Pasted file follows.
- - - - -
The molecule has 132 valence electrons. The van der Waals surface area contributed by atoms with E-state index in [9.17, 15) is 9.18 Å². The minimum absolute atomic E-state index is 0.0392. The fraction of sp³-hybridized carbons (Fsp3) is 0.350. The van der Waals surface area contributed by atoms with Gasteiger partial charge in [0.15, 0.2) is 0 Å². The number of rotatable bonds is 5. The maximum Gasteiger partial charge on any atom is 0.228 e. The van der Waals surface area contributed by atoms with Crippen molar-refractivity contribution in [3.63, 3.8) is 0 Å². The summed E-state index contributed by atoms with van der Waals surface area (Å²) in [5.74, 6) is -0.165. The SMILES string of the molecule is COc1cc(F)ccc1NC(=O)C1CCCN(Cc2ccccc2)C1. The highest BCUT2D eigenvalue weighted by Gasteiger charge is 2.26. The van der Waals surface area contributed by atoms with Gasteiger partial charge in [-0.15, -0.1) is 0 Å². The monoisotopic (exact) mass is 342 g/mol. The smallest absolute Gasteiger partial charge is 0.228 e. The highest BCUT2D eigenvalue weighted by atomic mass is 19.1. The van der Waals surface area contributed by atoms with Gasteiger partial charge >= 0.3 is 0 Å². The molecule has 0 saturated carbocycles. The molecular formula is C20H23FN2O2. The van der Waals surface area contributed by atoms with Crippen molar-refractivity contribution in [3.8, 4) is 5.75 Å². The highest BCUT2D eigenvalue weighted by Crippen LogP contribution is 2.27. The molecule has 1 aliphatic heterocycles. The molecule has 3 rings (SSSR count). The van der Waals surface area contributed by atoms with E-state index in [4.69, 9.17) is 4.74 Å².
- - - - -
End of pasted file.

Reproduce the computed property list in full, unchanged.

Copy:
The molecule has 132 valence electrons. The van der Waals surface area contributed by atoms with E-state index in [9.17, 15) is 9.18 Å². The minimum absolute atomic E-state index is 0.0392. The fraction of sp³-hybridized carbons (Fsp3) is 0.350. The van der Waals surface area contributed by atoms with Gasteiger partial charge in [0.15, 0.2) is 0 Å². The number of rotatable bonds is 5. The maximum Gasteiger partial charge on any atom is 0.228 e. The van der Waals surface area contributed by atoms with Crippen molar-refractivity contribution in [3.63, 3.8) is 0 Å². The summed E-state index contributed by atoms with van der Waals surface area (Å²) in [5.74, 6) is -0.165. The SMILES string of the molecule is COc1cc(F)ccc1NC(=O)C1CCCN(Cc2ccccc2)C1. The highest BCUT2D eigenvalue weighted by Gasteiger charge is 2.26. The van der Waals surface area contributed by atoms with Gasteiger partial charge in [-0.15, -0.1) is 0 Å². The monoisotopic (exact) mass is 342 g/mol. The smallest absolute Gasteiger partial charge is 0.228 e. The highest BCUT2D eigenvalue weighted by atomic mass is 19.1. The van der Waals surface area contributed by atoms with Gasteiger partial charge >= 0.3 is 0 Å². The molecule has 0 saturated carbocycles. The molecular formula is C20H23FN2O2. The van der Waals surface area contributed by atoms with Crippen molar-refractivity contribution in [3.8, 4) is 5.75 Å². The highest BCUT2D eigenvalue weighted by Crippen LogP contribution is 2.27. The molecule has 1 aliphatic heterocycles. The molecule has 3 rings (SSSR count). The van der Waals surface area contributed by atoms with E-state index in [4.69, 9.17) is 4.74 Å².